Friday, July 27, 2012

Rise in Temperature and Carbon Dioxide Follow One Another Closely

New research from the Niels Bohr Institute at the University of Copenhagen has shown that the rise in temperature after the last ice age into the warmer intergrlacial period was followed closely by a rise in atmospheric carbon dioxide, contrary to previously held opinion.
The research was published in the journal Climate of the Past and showed that, unlike what previous thought had shown, the increase in the amount of CO2 in the atmosphere following the end of the last ice age, approximately 19,000 years ago, followed a lot closer to the rise in temperature.
“Our analyses of ice cores from the ice sheet in Antarctica shows that the concentration of CO2 in the atmosphere follows the rise in Antarctic temperatures very closely and is staggered by a few hundred years at most,” explains Sune Olander Rasmussen, Associate Professor and centre coordinator at the Centre for Ice and Climate at the Niels Bohr Institute at the University of Copenhagen.
The research was based on measurements of ice cores taken from five boreholes through the Antarctic ice sheet.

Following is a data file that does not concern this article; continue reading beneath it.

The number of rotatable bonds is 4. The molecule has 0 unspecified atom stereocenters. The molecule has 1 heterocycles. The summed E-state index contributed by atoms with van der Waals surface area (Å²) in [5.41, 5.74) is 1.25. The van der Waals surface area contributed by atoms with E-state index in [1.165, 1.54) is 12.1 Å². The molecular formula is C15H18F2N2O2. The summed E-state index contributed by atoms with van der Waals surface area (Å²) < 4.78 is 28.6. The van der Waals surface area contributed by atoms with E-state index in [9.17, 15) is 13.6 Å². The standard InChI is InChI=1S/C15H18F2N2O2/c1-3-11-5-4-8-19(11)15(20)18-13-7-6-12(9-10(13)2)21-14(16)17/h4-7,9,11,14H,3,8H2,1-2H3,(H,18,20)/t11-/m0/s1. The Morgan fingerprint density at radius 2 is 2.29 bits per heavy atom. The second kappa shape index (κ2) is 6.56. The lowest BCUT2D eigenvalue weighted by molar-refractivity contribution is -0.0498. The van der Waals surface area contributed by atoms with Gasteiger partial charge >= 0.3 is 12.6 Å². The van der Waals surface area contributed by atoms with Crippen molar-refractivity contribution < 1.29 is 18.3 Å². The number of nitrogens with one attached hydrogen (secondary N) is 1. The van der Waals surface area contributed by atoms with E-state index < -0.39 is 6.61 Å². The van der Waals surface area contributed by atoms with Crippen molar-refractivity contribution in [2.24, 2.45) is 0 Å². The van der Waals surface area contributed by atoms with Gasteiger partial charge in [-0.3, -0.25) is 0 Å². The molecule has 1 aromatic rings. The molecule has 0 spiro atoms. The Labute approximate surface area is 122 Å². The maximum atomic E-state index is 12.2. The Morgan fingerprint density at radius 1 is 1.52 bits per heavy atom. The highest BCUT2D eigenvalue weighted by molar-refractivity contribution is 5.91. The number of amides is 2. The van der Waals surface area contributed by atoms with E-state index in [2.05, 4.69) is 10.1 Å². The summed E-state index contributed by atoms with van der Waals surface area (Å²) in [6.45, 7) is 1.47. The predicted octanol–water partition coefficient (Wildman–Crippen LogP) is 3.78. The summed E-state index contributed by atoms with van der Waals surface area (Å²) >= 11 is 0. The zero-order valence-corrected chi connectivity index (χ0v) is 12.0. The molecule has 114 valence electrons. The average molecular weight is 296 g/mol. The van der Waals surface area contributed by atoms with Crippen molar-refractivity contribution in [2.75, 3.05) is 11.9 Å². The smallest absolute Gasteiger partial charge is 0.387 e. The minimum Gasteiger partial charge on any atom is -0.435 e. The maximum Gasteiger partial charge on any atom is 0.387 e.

“The ice cores show a nearly synchronous relationship between the temperature in Antarctica and the atmospheric content of CO2, and this suggests that it is the processes in the deep-sea around Antarctica that play an important role in the CO2increase,” explains Sune Olander Rasmussen.
Rasmussen explained that one of the theories is that when Antarctica warms there will be stronger winds over the Southern Ocean, which will force more water up from the deep bottom layers of the ocean where there is a much higher concentration of carbon dioxide. As this happens, a larger percentage of carbon dioxide will be released into the atmosphere, linking temperature and CO2 together.
The collapse of the last ice age is linked to the change in solar radiation caused by variations in the Earth’s orbit around the sun, the Earth’s tilt, and the orientation of the Earth’s axis. These variations are called Milankowitch cycles and take place in cycles of approximately 100,000, 42,000, and 22,000 years. These are the cycles that cause the Earth’s climate to shift between long ice ages of approximately 100,000 years and warm interglacial periods, typically 10,000 – 15,000 years.